Friday, 14 July 2017

Celebration Walk


It was Best Beloved's birthday, on Wednesday. Traditionally, we take the day off, and head for Exmoor. This year we made for Tarr Steps. It was a beautiful day, sunny and clear, but not quite as warm as of late. A perfect day for walking, in  fact.
We crossed the 'steps', which are large slabs of slate laid across huge rocks set in the river. Then we walked upstream for about a mile, crossed the bridge back across the river, and continued upstream for a while. Then we turned and followed the flow back downstream to the 'steps'. The main River, the Barle, is fed by lots of little streams and trickles. This sweet little bridge was one of many different designs and ages of bridge that we came across.
 

There were many types of insect about. B.B. picked up this beetle, a Dor Beetle, which was on it's back on the path. It's legs and underside were the most amazing iridescent blue.
Despite having a good identification book specifically on Fungi, we have been unable to identify this oddity. It was growing in grass, in full sun, is very fleshy, and the colours were really bright. The photo does not do the colours justice.
 

 Lunch was taken at the local Pub, sitting at a table under a huge Oak tree with an enormous girth, listening to the river and the endless birdsong. Bliss!
Onward to Horner Woods, for another walk, this one rather shorter. There were nothing like as many people walking here, so our spaniels were able to run about rather more, hurtling in and out of the river, thoroughly enjoying themselves.
Both of these walks are alongside the river, which flows along the bottom of steep wooded coombes, very typical of Exmoor. Cool, quiet and full of wildlife. In my opinion, and that of BB, the most beautiful place on earth.
The last photo is one I am very proud of. It is of a Silver Washed Fritillary, a butterfly which is not common at all. The specific habitat it needs is fulfilled by the two places we had just walked. We were lucky enough to see many, over twenty, during the course of the day. The Fritillaries are quite flighty, and tend to stay up in the canopy ( of mainly mature Oaks). I was thrilled when one settled on an Oak stump for just long enough for me to take a photo.
So, to the last call of the day - A cream tea, partaken of in the sunny, flowery garden just across the road from the Public Footpath at Horner. A lovely end to a peaceful day's walking.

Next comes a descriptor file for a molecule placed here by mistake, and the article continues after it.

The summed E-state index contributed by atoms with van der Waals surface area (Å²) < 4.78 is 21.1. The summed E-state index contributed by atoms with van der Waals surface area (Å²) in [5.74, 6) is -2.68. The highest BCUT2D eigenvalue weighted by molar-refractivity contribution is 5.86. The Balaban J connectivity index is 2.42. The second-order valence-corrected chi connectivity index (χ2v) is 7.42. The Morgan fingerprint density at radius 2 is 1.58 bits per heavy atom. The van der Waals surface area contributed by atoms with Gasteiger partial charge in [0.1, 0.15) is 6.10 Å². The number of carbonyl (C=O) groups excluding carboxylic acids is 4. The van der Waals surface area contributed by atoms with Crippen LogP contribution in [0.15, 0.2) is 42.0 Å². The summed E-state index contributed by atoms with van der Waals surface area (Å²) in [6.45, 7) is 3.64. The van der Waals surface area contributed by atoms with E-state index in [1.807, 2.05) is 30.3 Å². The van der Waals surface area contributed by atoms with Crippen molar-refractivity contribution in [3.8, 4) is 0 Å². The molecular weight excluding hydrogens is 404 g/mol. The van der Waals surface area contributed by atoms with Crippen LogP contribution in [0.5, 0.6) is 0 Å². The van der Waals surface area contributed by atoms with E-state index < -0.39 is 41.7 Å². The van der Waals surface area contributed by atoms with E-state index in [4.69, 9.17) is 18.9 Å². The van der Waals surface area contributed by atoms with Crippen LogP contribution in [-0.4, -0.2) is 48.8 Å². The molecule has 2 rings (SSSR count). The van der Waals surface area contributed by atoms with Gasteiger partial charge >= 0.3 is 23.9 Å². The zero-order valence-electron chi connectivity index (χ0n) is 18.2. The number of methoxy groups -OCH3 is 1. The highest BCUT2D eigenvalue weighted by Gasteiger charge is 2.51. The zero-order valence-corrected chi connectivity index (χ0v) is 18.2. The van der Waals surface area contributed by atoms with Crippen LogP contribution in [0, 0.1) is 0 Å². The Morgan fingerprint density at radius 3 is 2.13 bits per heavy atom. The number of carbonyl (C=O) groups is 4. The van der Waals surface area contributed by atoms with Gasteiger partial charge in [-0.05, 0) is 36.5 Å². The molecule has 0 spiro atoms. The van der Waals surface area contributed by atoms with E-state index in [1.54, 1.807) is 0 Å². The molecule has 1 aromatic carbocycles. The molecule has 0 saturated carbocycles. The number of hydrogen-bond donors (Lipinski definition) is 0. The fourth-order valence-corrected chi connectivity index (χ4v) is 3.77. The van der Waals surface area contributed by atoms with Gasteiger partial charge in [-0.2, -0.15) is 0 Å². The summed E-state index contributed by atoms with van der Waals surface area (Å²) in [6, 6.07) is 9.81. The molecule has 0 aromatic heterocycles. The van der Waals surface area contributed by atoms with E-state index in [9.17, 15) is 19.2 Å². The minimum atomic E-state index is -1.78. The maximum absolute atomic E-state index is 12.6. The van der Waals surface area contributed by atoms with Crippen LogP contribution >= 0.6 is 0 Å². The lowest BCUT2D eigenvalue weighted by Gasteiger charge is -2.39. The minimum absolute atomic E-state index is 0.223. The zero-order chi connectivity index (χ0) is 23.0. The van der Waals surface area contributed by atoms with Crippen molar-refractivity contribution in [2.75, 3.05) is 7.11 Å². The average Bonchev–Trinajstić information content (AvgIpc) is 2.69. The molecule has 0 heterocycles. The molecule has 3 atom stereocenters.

( and home to watch the Tour de France on TV, naturally! )

 

Monday, 3 July 2017

Sshhh!

I could not help myself........
 
The yarn is so lovely, I sneaked in a quick cast on, and completed the first two clues. That is all I will show until the end of the KAL, though. It is supposed to be a Mystery!

Saturday, 1 July 2017

Cherries


The cherry tree in the orchard regularly has a reasonable crop of fruit. This year has been particularly good despite the lack of rain. We rarely manage to pick any of the cherries though, as the Blackbirds and Pigeons usually get there first. The birds have largely left the fruit alone this summer. There are peas being grown in many of the fields that surround us, this year. A good chance that the two things are linked. We don't mind sharing the fruit with the birds and the animals, but get a bit bored of growing lots of lovely things and not getting to eat any of them!
 The 'Fialka' is growing.....
 

 I am a bit over halfway through the pattern, including the extended lace part. It is not growing quite as fast as I would like - grooming cleavers berries and grass seeds out of spaniel ears takes up quite a lot of each evening. A good excuse for a cuddle!

Wednesday, 28 June 2017

Knit-A-Long

Last week, I clicked onto Ravelry, to bring my Susanna IC 'Fialka' project up to date... and there was a new Susanna Ic Knit-A-Long gearing up! Well, what can a girl do? I had to join.
 It begins this week, so finding yarn was essential. Providentially, Somerset Guild of Weavers, Spinners and Dyers were holding a Fibre and Fleece Day on Saturday, so off I went, taking a friend with me. There was a great deal of raw fleece being sold ( that is, not washed or carded), a similar amount of prepared fibre ( washed and carded, either by hand or by machine), and also yarn ready for knitting, as well as various equipment. My friend had not been to such an event before, but soon got the idea, and bought herself some rather lovely prepared fleece ( tops). I accidentally (! ) bought some lovely John Arbon alpaca/polworth/silk tops.